Conventionally, the ultrasound evaluation of brain development during pregnancy is performed in the axial planes of the fetal skull. However, that type of evaluation has some limitations. For instance, the attenuation of the sound beam by the skull can impair the evaluation of the cerebral hemisphere proximal to the transducer, and, because the brain is a three-dimensional organ with a complex anatomy, the midline structures, such as the corpus callosum, the brainstem, the cerebellar vermis, and the cerebral cortex, are not properly evaluated if the scan of the fetal skull is performed only in the axial planes(5). Therefore, in 1996, Timor-Tritsch et al.(6) described a fetal neurosonography technique that involves multiplanar analysis of the fetal brain structures, incorporating sagittal and coronal views of the fetal skull. The technique allows a detailed analysis of the cerebral anatomy and should be performed by properly trained professionals using high-resolution ultrasound to achieve diagnostic accuracy similar to that of fetal magnetic resonance imaging performed under ideal conditions(5).

The International Society of Ultrasound in Obstetrics and Gynecology (ISUOG) has issued guidelines for the ultrasonographic study of the brain and spine in fetuses. The ISUOG guidelines are divided into two categories: basic CNS assessment; and neurosonographic evaluation(4). The objective of this review was to describe, on the basis of the ISUOG guidelines, how the ultrasonographic evaluation of the fetal CNS should be performed.


BASIC EVALUATION OF THE FETAL BRAIN

The basic evaluation of the fetal brain is that routinely used in the second-trimester fetal morphology scan, performed by the transabdominal approach. That technique is used in order to screen for CNS malformations in the second and third trimesters of gestation in low-risk patients, with a sensitivity of 80% for the detection of CNS malformations, and involves the study of structures of the fetal brain and spine(4).

For an adequate basic ultrasonographic evaluation of the fetal brain morphology, it is necessary to perform scans in three axial planes of the skull—the transthalamic, transventricular, and transcerebellar planes. The structures evaluated in this step include the skull (for shape and biometry), the cerebral parenchyma (for texture), the lateral ventricles, the choroid plexus, the interhemispheric fissure, the cavum septum pellucidum (CSP), the thalami, the cerebellum, and the cisterna magna(4).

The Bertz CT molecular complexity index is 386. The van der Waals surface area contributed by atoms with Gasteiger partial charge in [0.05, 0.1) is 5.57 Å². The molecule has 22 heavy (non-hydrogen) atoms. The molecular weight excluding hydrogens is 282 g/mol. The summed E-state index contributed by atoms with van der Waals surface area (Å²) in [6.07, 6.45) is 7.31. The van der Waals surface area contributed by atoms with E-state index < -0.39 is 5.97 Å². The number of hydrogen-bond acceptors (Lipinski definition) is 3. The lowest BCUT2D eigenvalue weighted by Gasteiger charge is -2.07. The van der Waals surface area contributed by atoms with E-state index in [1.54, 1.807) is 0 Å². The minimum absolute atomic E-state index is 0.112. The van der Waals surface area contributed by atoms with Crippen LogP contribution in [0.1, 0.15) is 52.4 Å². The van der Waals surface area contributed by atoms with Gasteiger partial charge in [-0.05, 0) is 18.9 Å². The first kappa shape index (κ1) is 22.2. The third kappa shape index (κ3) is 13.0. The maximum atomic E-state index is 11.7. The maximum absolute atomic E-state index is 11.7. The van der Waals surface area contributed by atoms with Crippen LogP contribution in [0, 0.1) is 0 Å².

In the transthalamic plane, the biometry of the skull (biparietal diameter and cranial circumference) is performed using the following landmarks: the frontal horns of the lateral ventricles, the CSP, the thalami, and the hippocampal gyrus (Figure 1).


Figure 1. Axial view of the fetal head in the transthalamic plane, showing the CSP (arrow), the thalami (arrowhead), and the hippocampal gyrus (asterisk).



In the transventricular plane, the posterior horn of the lateral ventricle (atrium) is measured using the following landmarks: CSP and posterior horns of the lateral ventricles—atrium (Figure 2). Some particularities of the structures can be analyzed in the transventricular plane. The CSP should be visualized on ultrasound between 17 and 37 weeks of gestation, and the absence of the CSP during that period may be a sign of an anomaly, including CSP agenesis, lobar holoprosencephaly, agenesis of the corpus callosum, severe hydrocephalus, and septo-optic dysplasia(7). The measurement of the lateral ventricle atrium is recommended during gestation because its dilation (ventriculomegaly) is a common marker of CNS malformations. It should be measured at the level of the glomus of the choroid plexus, perpendicular to the ventricle cavity, and at the level of parieto-occipital fissure (which is identified from 20 weeks of gestation), with the calipers positioned on the inner portion of the walls of the lateral ventricles (Figure 3). That measure should remain stable throughout pregnancy and is considered normal at < 10 mm(8).